Gavin Friend, our London-based strategist makes the point that given agreement on the Withdrawal Agreement is said to be 80% done, any easing up or loosening of the future economic and trade ties could make reaching a deal easier. But he fails to see how a ‘vaguer’ future trading arrangement will work with Parliament’s ‘meaningful’ vote requirement? The UK Parliament will need to be able to make an informed decision. One of the big fears of “Remainers” is that the UK exits without all this detail properly sorted and then it’s too late. Sterling sits at 1.291 this morning, (AUD/GBP at 0.557) having tested 1.2950 (AUD/GBP tested 0.554). The German government came out and said that their position was unchanged, reversing a good part of Sterling’s move higher.
Elsewhere in Europe, conciliatory remarks from Italy’s Di Maio (one of the two Deputy PMs) that Budget talks had been very productive and budget laws will keep Italy finances in order. He suggested that the flat tax and citizens’ basic income will be included with all sides working on how these are funded. Italian bond yields pulled back on the day. This is also an unfolding story not yet complete. The Euro has also made some gains against the USD.
The CAD has been relatively steady. The BoC left rates on hold as expected and continues signalling a near-term rate hike, offering some intraday support, as did news that the Canadians are back negotiating NAFTA with the Americans in Washington. As a headwind for the loonie, oil prices were lower overnight ahead.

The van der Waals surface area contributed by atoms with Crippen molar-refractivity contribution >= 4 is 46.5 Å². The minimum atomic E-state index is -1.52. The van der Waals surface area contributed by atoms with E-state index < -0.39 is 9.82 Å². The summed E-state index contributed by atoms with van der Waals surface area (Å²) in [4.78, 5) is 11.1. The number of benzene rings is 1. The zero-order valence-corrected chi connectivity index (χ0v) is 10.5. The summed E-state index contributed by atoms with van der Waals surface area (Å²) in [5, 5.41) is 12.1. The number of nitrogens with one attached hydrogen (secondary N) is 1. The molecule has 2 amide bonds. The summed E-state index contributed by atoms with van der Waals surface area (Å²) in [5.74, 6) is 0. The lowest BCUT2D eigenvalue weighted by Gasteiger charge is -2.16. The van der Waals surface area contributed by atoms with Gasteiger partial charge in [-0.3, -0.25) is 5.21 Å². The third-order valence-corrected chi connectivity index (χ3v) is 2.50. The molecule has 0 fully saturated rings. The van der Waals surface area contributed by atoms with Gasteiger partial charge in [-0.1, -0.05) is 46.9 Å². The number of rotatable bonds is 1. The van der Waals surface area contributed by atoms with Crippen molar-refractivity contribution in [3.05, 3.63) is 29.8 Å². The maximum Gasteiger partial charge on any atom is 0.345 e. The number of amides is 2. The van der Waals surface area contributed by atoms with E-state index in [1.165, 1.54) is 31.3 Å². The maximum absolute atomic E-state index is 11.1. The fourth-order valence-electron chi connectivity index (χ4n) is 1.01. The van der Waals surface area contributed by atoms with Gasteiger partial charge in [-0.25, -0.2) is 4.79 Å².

The US trade deficit for July was very close to expectations, this report coming after the preliminary goods only trade balance released a week ago and confirming a monthly rise in the trade deficit.
Commodities, bonds, and equities
Apart from oil, it’s been patchy on the commodity front, the LMEX up 0.46%, gold up even less, but the iron ore and met coal higher. Bond yields were contained and marginally higher in the main with European stocks lower as was the Nasdaq, weighed down by the FANG stocks. Netflix and Twitter stock down over 6% as key tech executives came under the spotlight on Capitol Hill.
- AU Trade balance, July (11.30 AEST): NAB looks for another trade surplus, if down from $A1.873bn in June to $1.5bn in July (consensus $A1.45bn) on some modest net fall in major commodity exports;
- Also at 11.30, BoJ Policy Board member Goushi Kataoka speaks; trawling back from limited wire comments from Kataoka this year has reminded me he was wanting to add more stimulus earlier this year and batted back suggestions at the time the BoJ was anywhere near lifting rates. There’s “a long way to go before considering a change in monetary policy stance”. Prescient observations from earlier this year, the BoJ having pushed out their higher inflation forecasts further in time;
- Tonight, German Factory Orders for July are expected to rise by 1.8%, partial payback after the unexpected 4% decline in June despite seemingly still very solid Manufacturing PMI for August of 55.9 and continued growth in the New Orders component (52.7);
- Some more key US data/speeches tonight with the ISM Non-manufacturing release for August (L: 55.7; F: 56.8), NY Fed President John Williams speaks in upstate NY; and
- The market will also be on alert for any $200bn tariff announcements out of the White House.